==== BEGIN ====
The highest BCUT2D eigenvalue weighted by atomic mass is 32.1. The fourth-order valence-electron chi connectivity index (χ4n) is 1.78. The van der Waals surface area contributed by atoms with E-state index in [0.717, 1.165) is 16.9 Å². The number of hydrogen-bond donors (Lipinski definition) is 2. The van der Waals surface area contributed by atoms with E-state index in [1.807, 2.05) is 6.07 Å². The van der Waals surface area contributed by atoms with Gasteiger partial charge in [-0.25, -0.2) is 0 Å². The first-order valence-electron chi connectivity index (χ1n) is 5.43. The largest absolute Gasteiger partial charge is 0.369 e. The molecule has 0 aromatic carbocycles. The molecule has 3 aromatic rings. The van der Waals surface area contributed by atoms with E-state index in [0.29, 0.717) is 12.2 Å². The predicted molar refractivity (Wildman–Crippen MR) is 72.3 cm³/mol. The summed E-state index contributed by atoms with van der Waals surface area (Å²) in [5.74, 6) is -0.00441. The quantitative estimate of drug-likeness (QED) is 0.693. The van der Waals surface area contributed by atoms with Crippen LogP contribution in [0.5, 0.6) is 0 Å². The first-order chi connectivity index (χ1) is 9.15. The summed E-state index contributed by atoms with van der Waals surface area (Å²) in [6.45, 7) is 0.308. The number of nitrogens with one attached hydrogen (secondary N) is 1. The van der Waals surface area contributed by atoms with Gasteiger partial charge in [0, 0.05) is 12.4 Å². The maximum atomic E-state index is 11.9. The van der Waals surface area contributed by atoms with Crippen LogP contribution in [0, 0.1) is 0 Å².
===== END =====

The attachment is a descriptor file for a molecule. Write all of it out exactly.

The highest BCUT2D eigenvalue weighted by atomic mass is 32.1. The fourth-order valence-electron chi connectivity index (χ4n) is 1.78. The van der Waals surface area contributed by atoms with E-state index in [0.717, 1.165) is 16.9 Å². The number of hydrogen-bond donors (Lipinski definition) is 2. The van der Waals surface area contributed by atoms with E-state index in [1.807, 2.05) is 6.07 Å². The van der Waals surface area contributed by atoms with Gasteiger partial charge in [-0.25, -0.2) is 0 Å². The first-order valence-electron chi connectivity index (χ1n) is 5.43. The largest absolute Gasteiger partial charge is 0.369 e. The molecule has 0 aromatic carbocycles. The molecule has 3 aromatic rings. The van der Waals surface area contributed by atoms with E-state index in [0.29, 0.717) is 12.2 Å². The predicted molar refractivity (Wildman–Crippen MR) is 72.3 cm³/mol. The summed E-state index contributed by atoms with van der Waals surface area (Å²) in [5.74, 6) is -0.00441. The quantitative estimate of drug-likeness (QED) is 0.693. The van der Waals surface area contributed by atoms with Crippen LogP contribution in [0.5, 0.6) is 0 Å². The first-order chi connectivity index (χ1) is 9.15. The summed E-state index contributed by atoms with van der Waals surface area (Å²) in [6.45, 7) is 0.308. The number of nitrogens with one attached hydrogen (secondary N) is 1. The van der Waals surface area contributed by atoms with Gasteiger partial charge in [0, 0.05) is 12.4 Å². The maximum atomic E-state index is 11.9. The van der Waals surface area contributed by atoms with Crippen LogP contribution in [0, 0.1) is 0 Å².